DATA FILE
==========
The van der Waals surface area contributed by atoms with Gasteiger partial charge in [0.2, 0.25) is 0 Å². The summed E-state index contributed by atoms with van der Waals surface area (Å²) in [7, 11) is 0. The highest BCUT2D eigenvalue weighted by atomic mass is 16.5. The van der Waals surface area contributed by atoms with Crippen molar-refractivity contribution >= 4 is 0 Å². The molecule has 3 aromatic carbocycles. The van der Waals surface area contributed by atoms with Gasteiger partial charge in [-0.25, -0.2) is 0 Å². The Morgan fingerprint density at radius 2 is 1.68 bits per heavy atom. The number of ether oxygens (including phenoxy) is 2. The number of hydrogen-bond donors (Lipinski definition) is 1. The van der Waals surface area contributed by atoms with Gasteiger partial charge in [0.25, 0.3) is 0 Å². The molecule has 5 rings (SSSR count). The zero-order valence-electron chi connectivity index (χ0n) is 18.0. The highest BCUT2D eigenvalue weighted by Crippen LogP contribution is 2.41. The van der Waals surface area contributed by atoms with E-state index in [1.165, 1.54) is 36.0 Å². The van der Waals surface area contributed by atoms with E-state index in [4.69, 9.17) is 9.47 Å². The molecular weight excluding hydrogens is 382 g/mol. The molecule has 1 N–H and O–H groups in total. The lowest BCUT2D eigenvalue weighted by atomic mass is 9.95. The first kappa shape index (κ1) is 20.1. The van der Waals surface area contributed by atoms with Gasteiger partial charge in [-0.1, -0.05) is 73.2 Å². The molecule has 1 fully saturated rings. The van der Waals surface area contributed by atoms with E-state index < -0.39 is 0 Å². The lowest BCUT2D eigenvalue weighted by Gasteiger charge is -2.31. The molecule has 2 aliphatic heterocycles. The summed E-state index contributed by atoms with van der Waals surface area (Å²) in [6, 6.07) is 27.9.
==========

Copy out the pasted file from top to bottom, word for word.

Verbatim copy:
The van der Waals surface area contributed by atoms with Gasteiger partial charge in [0.2, 0.25) is 0 Å². The summed E-state index contributed by atoms with van der Waals surface area (Å²) in [7, 11) is 0. The highest BCUT2D eigenvalue weighted by atomic mass is 16.5. The van der Waals surface area contributed by atoms with Crippen molar-refractivity contribution >= 4 is 0 Å². The molecule has 3 aromatic carbocycles. The van der Waals surface area contributed by atoms with Gasteiger partial charge in [-0.25, -0.2) is 0 Å². The Morgan fingerprint density at radius 2 is 1.68 bits per heavy atom. The number of ether oxygens (including phenoxy) is 2. The number of hydrogen-bond donors (Lipinski definition) is 1. The van der Waals surface area contributed by atoms with Gasteiger partial charge in [0.25, 0.3) is 0 Å². The molecule has 5 rings (SSSR count). The zero-order valence-electron chi connectivity index (χ0n) is 18.0. The highest BCUT2D eigenvalue weighted by Crippen LogP contribution is 2.41. The van der Waals surface area contributed by atoms with E-state index in [1.165, 1.54) is 36.0 Å². The van der Waals surface area contributed by atoms with E-state index in [4.69, 9.17) is 9.47 Å². The molecular weight excluding hydrogens is 382 g/mol. The molecule has 1 N–H and O–H groups in total. The lowest BCUT2D eigenvalue weighted by atomic mass is 9.95. The first kappa shape index (κ1) is 20.1. The van der Waals surface area contributed by atoms with Gasteiger partial charge in [-0.1, -0.05) is 73.2 Å². The molecule has 1 fully saturated rings. The van der Waals surface area contributed by atoms with E-state index < -0.39 is 0 Å². The lowest BCUT2D eigenvalue weighted by Gasteiger charge is -2.31. The molecule has 2 aliphatic heterocycles. The summed E-state index contributed by atoms with van der Waals surface area (Å²) in [6, 6.07) is 27.9.